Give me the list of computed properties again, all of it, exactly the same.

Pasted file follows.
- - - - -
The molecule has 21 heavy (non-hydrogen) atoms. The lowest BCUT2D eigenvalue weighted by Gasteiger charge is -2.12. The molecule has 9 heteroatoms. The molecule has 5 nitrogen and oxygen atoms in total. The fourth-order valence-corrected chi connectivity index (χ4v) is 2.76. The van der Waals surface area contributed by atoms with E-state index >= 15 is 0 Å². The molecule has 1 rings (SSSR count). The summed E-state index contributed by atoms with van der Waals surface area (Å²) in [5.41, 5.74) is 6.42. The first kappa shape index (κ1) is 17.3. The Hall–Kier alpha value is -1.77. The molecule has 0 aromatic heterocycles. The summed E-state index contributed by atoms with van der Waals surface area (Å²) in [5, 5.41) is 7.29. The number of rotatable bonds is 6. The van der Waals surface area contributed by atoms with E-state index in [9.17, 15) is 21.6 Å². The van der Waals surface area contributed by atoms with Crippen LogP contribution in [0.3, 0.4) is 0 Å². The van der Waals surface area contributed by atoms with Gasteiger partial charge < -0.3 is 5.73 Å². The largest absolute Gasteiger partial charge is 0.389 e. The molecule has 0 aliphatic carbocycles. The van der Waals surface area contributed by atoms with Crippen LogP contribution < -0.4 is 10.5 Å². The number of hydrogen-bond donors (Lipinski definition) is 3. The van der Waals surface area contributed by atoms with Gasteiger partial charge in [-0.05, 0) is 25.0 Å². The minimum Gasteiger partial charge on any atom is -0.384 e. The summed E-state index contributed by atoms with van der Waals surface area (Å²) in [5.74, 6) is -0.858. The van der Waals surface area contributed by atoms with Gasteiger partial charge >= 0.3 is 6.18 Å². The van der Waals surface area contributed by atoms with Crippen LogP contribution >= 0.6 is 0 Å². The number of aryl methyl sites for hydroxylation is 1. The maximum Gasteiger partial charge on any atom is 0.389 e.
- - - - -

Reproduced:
The molecule has 21 heavy (non-hydrogen) atoms. The lowest BCUT2D eigenvalue weighted by Gasteiger charge is -2.12. The molecule has 9 heteroatoms. The molecule has 5 nitrogen and oxygen atoms in total. The fourth-order valence-corrected chi connectivity index (χ4v) is 2.76. The van der Waals surface area contributed by atoms with E-state index >= 15 is 0 Å². The molecule has 1 rings (SSSR count). The summed E-state index contributed by atoms with van der Waals surface area (Å²) in [5.41, 5.74) is 6.42. The first kappa shape index (κ1) is 17.3. The Hall–Kier alpha value is -1.77. The molecule has 0 aromatic heterocycles. The summed E-state index contributed by atoms with van der Waals surface area (Å²) in [5, 5.41) is 7.29. The number of rotatable bonds is 6. The van der Waals surface area contributed by atoms with E-state index in [9.17, 15) is 21.6 Å². The van der Waals surface area contributed by atoms with Crippen LogP contribution in [0.3, 0.4) is 0 Å². The van der Waals surface area contributed by atoms with Gasteiger partial charge < -0.3 is 5.73 Å². The largest absolute Gasteiger partial charge is 0.389 e. The molecule has 0 aliphatic carbocycles. The van der Waals surface area contributed by atoms with Crippen LogP contribution < -0.4 is 10.5 Å². The number of hydrogen-bond donors (Lipinski definition) is 3. The van der Waals surface area contributed by atoms with Gasteiger partial charge in [-0.05, 0) is 25.0 Å². The minimum Gasteiger partial charge on any atom is -0.384 e. The summed E-state index contributed by atoms with van der Waals surface area (Å²) in [5.74, 6) is -0.858. The van der Waals surface area contributed by atoms with Gasteiger partial charge >= 0.3 is 6.18 Å². The van der Waals surface area contributed by atoms with Crippen LogP contribution >= 0.6 is 0 Å². The number of aryl methyl sites for hydroxylation is 1. The maximum Gasteiger partial charge on any atom is 0.389 e.